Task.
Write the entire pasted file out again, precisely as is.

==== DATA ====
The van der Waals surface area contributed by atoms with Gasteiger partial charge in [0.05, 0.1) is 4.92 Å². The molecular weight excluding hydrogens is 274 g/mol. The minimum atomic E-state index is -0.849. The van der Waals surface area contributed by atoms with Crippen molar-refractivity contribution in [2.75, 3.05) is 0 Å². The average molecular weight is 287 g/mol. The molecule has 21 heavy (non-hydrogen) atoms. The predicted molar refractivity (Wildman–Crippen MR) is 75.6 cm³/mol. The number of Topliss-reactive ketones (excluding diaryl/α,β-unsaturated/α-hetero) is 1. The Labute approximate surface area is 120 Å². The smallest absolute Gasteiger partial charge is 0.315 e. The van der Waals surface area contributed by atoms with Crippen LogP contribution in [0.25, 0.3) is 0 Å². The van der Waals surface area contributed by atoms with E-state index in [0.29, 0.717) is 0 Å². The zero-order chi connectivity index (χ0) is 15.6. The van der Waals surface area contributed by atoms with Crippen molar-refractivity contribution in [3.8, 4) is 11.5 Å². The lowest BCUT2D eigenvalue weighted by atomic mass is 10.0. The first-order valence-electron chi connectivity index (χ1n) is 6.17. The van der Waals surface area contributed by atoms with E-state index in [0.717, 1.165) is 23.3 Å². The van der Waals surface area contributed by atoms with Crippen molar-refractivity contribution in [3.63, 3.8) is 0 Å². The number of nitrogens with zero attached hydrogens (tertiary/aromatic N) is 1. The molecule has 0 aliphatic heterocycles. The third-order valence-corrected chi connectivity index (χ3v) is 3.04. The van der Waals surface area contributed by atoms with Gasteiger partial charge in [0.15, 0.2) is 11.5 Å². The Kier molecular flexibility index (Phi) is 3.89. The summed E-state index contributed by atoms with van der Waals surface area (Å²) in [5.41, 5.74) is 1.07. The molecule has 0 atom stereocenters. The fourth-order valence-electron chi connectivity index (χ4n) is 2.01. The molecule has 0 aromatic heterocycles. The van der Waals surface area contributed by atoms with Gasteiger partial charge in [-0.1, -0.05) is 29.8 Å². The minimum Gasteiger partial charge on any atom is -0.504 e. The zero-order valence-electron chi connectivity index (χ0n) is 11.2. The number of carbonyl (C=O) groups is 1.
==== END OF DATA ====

The van der Waals surface area contributed by atoms with Gasteiger partial charge in [0.05, 0.1) is 4.92 Å². The molecular weight excluding hydrogens is 274 g/mol. The minimum atomic E-state index is -0.849. The van der Waals surface area contributed by atoms with Crippen molar-refractivity contribution in [2.75, 3.05) is 0 Å². The average molecular weight is 287 g/mol. The molecule has 21 heavy (non-hydrogen) atoms. The predicted molar refractivity (Wildman–Crippen MR) is 75.6 cm³/mol. The number of Topliss-reactive ketones (excluding diaryl/α,β-unsaturated/α-hetero) is 1. The Labute approximate surface area is 120 Å². The smallest absolute Gasteiger partial charge is 0.315 e. The van der Waals surface area contributed by atoms with Crippen LogP contribution in [0.25, 0.3) is 0 Å². The van der Waals surface area contributed by atoms with E-state index in [0.29, 0.717) is 0 Å². The zero-order chi connectivity index (χ0) is 15.6. The van der Waals surface area contributed by atoms with Crippen molar-refractivity contribution in [3.8, 4) is 11.5 Å². The lowest BCUT2D eigenvalue weighted by atomic mass is 10.0. The first-order valence-electron chi connectivity index (χ1n) is 6.17. The van der Waals surface area contributed by atoms with E-state index in [0.717, 1.165) is 23.3 Å². The van der Waals surface area contributed by atoms with Crippen molar-refractivity contribution in [3.63, 3.8) is 0 Å². The number of nitrogens with zero attached hydrogens (tertiary/aromatic N) is 1. The molecule has 0 aliphatic heterocycles. The third-order valence-corrected chi connectivity index (χ3v) is 3.04. The van der Waals surface area contributed by atoms with Gasteiger partial charge in [0.15, 0.2) is 11.5 Å². The Kier molecular flexibility index (Phi) is 3.89. The summed E-state index contributed by atoms with van der Waals surface area (Å²) in [5.41, 5.74) is 1.07. The molecule has 0 atom stereocenters. The fourth-order valence-electron chi connectivity index (χ4n) is 2.01. The molecule has 0 aromatic heterocycles. The van der Waals surface area contributed by atoms with Gasteiger partial charge in [-0.1, -0.05) is 29.8 Å². The minimum Gasteiger partial charge on any atom is -0.504 e. The zero-order valence-electron chi connectivity index (χ0n) is 11.2. The number of carbonyl (C=O) groups is 1.